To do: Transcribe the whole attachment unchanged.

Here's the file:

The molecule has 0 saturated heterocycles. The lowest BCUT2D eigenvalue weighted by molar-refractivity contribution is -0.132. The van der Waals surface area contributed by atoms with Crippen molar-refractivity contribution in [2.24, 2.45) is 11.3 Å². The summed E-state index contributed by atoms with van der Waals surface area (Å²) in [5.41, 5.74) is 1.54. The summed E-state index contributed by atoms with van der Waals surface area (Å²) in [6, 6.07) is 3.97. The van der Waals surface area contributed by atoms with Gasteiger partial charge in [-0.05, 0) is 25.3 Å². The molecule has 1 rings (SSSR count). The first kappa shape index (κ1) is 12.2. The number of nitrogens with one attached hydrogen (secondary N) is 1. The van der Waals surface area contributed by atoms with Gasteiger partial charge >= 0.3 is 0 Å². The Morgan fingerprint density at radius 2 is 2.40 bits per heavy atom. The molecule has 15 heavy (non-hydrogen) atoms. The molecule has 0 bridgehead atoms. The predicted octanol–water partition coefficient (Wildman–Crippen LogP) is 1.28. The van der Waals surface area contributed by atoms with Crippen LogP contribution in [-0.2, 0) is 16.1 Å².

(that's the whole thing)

The molecule has 0 saturated heterocycles. The lowest BCUT2D eigenvalue weighted by molar-refractivity contribution is -0.132. The van der Waals surface area contributed by atoms with Crippen molar-refractivity contribution in [2.24, 2.45) is 11.3 Å². The summed E-state index contributed by atoms with van der Waals surface area (Å²) in [5.41, 5.74) is 1.54. The summed E-state index contributed by atoms with van der Waals surface area (Å²) in [6, 6.07) is 3.97. The van der Waals surface area contributed by atoms with Gasteiger partial charge in [-0.05, 0) is 25.3 Å². The molecule has 1 rings (SSSR count). The first kappa shape index (κ1) is 12.2. The number of nitrogens with one attached hydrogen (secondary N) is 1. The van der Waals surface area contributed by atoms with Gasteiger partial charge >= 0.3 is 0 Å². The Morgan fingerprint density at radius 2 is 2.40 bits per heavy atom. The molecule has 15 heavy (non-hydrogen) atoms. The molecule has 0 bridgehead atoms. The predicted octanol–water partition coefficient (Wildman–Crippen LogP) is 1.28. The van der Waals surface area contributed by atoms with Crippen LogP contribution in [-0.2, 0) is 16.1 Å².